“It’s not enough just to install a letterbox.” With these words Peter Lutz, deputy executive director at the German financial supervisory authority, closed a workshop on the Brexit organized for foreign banks. Since the United Kingdom has voted out of the European Union, it is now time for London-based banks to consider possible alternative locations. For many banks, Germany with its Hessian financial center of Frankfurt/Main could turn out to be the ideal location.
Frankfurt, the center of the European banking supervisory authority
Unlike London, which has lingered in “splendid isolation” for a long time, the supervisory authority has been busy as a bee in Frankfurt. First, Frankfurt is the home of the European Central Bank, which is not only responsible for the key interest rate but also coordinates the single supervisory mechanism (SSM) for the banks located within the euro zone. And also the German note-issuing Bundesbank has its headquarters in Frankfurt. The bank is responsible for the ongoing supervision of the financial institutions in Germany. And finally, a division of Germany’s overall supervisory authority the Federal Financial Supervisory Authority (BaFin) is located in Frankfurt.
This close proximity with all the relevant supervisory authorities ensures short distances, quick decisions, and personal contact with those responsible. In addition, in all probability the European Banking Authority will move from the Thames to the Main. London-based banks that have so far been in close contact with the EBA supervisors have even more reason to consider moving to Frankfurt.
European passport requires move of the institution
Banks and financial services providers that have so far been cooperating with the Financial Conduct Authority will be faced with a comparable supervisory authority in Germany, the BaFin. Usually, BaFin’s employees are fluent in English so that communication will be ensured. However, some differences will have to be taken into account. Although many aspects of financial market law have been harmonized in Europe, the German legislator and BaFin generally tend to be more careful and adopt more stringent regulatory requirements. This already led to some product interventions from BaFin in the past. For instance, BaFin suggested to prohibit or at least limit the distribution of products like Credit Linked Notes or CFDs. For those market players, who target the European market anyway, the meticulous supervision by BaFin and the Bundesbank will ensure full recognition of their German authorization all over Europe in case they are using the passporting system.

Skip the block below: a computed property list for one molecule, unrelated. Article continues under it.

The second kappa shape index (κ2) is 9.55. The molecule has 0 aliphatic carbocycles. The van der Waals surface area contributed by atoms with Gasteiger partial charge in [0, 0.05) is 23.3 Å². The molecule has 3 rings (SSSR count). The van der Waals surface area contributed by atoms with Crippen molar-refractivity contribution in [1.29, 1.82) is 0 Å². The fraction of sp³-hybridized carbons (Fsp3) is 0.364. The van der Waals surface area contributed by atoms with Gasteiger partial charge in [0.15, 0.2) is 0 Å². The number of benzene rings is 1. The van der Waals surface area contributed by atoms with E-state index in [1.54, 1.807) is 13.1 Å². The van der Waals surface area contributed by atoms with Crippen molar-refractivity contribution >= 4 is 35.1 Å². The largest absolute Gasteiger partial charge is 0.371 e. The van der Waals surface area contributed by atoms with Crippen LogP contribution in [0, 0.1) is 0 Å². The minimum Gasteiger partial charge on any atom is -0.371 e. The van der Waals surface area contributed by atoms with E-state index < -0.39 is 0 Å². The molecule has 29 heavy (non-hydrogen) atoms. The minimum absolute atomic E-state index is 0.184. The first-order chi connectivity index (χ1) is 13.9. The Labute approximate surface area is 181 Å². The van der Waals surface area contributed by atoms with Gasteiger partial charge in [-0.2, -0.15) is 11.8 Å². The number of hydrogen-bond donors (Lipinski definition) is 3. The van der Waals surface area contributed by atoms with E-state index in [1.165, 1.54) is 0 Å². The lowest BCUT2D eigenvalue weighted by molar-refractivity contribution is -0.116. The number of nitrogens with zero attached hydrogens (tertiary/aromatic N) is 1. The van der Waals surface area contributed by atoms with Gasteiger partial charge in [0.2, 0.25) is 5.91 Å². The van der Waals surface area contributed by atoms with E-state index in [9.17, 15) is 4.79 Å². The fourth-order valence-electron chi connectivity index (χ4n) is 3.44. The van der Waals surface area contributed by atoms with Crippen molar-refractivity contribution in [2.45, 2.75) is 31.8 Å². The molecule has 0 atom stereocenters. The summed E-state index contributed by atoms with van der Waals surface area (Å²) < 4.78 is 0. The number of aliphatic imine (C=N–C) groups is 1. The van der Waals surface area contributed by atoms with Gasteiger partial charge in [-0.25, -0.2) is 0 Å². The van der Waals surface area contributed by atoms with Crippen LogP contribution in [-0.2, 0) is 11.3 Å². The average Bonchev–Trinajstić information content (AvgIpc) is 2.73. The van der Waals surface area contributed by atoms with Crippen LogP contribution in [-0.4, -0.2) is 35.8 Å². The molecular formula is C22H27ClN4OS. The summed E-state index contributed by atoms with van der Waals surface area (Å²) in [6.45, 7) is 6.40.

On the whole, Germany is an excellent location to continue to benefit from the European passport as provided in Art. 33 et seq. of the Capital Requirements Directive IV (Directive 2013/36/EU) even after Britain’s exit from the EU. According to Peter Lutz, it will not be sufficient to just send some employees to Germany while actually leaving the banking operations in London. A total relocation to Frankfurt is, however, expensive and many employees find it hardly conceivable to move to Frankfurt.
Developing an appropriate strategy early on
Institutions that plan to move to Germany should therefore develop an individualized strategy helping them to get under BaFin’s regulatory umbrella with the least possible effort and expenses. As exit negotiations are planned to start as early as in March, preparations should start soon. WINHELLER will be pleased to assist you in developing an appropriate strategy. Apart from the required expertise in banking supervisory law, we also have the necessary know-how in tax and corporate law enabling us to comprehensively advise your institution on the development of your strategy. In addition, we have maintained good contacts with the German supervisory authorities for years. We will be pleased to assist you in ensuring that your operations run smoothly even beyond the Brexit. Please do not hesitate to contact us at firstname.lastname@example.org or on +49 (0)69 76 75 77 80.